Government Transparency and Accountability

Hungary’s Foreign Minister Speaks on Recent EU Summit, Russian Relations

Hungary’s Minister of Foreign Affairs and Trade, Péter Szijjártó, shared insights on a variety of pressing international topics during a panel discussion hosted at the Institute of Politics at Harvard Kennedy School in Boston. Mr. Szijjártó covered issues ranging from Hungary’s policy on Russia and energy to Sweden’s potential accession to NATO.

When discussing Hungary’s position on the Ukraine deal adopted at a recent EU summit, Mr. Szijjártó emphasized the importance of two key preconditions. Once these conditions were met, Hungary did not find it necessary to block the joint decision. However, he noted the frustration of being labeled as pro-Putin for raising such preconditions.

The Minister also expressed concern about the lack of meaningful dialogue on strategic issues, criticizing the unaddressed government concerns that have led to a deteriorating situation. He attributed this to the absence of a space for reasonable dialogue on strategic issues in recent years.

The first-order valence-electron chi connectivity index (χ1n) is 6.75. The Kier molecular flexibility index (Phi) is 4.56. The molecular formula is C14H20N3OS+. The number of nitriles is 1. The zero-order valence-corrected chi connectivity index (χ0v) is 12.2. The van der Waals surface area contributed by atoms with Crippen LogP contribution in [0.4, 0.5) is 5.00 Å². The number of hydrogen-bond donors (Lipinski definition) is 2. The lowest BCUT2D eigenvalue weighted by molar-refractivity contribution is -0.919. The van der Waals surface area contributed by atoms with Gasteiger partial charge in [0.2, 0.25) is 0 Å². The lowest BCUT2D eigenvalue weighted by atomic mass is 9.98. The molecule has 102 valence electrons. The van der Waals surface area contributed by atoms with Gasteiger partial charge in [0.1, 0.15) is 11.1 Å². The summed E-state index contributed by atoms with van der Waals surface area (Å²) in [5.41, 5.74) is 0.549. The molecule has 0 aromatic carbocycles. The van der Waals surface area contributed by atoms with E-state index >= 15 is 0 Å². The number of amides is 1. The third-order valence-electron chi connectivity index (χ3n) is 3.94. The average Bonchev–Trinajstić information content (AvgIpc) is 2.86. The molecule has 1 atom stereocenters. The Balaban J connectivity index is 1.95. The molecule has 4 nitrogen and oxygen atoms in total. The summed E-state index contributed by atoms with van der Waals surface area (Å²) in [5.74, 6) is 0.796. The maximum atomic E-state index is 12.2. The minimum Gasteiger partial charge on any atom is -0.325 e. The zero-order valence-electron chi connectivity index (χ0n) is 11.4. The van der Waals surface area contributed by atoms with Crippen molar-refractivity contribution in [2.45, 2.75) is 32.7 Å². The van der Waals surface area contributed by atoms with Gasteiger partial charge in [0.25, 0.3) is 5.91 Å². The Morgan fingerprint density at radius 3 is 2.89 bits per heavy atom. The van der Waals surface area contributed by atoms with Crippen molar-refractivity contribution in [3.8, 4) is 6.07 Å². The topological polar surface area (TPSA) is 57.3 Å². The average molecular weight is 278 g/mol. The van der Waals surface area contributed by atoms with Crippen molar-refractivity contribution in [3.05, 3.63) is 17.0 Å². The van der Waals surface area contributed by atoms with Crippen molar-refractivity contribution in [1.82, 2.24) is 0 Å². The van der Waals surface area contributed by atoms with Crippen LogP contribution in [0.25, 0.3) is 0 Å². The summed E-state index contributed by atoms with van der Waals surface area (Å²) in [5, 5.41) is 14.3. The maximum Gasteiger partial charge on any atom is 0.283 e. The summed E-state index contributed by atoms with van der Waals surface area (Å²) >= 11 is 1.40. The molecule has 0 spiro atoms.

Speaking to Hungarian-Russian nuclear cooperation, Mr. Szijjártó highlighted the involvement of U.S. companies in projects such as the Paks nuclear power plant extension. He also took aim at the EU’s reluctance to support infrastructure expansion in southeastern Europe for diversification, stating that without physical infrastructure, diversification is merely a fairy tale.

Regarding Sweden’s potential accession to NATO, Mr. Szijjártó mentioned that the Hungarian government’s proposal is awaiting parliamentary consideration. He expressed hope for parliamentary approval by the end of February, despite delays in the process due to negative remarks about Hungary made by Swedish politicians.

In response to audience questions, the Minister expressed skepticism about Russian aggression against NATO allies, emphasizing NATO’s military superiority compared to Russia.

Mr. Szijjártó also condemned the war in Ukraine, noting the dual nature of expressed sentiments between Brussels or Washington and other international gatherings.

As Hungary’s Foreign Minister continues to navigate complicated policy issues, his openness and assertiveness appear to remain pillars of his approach to international relations.


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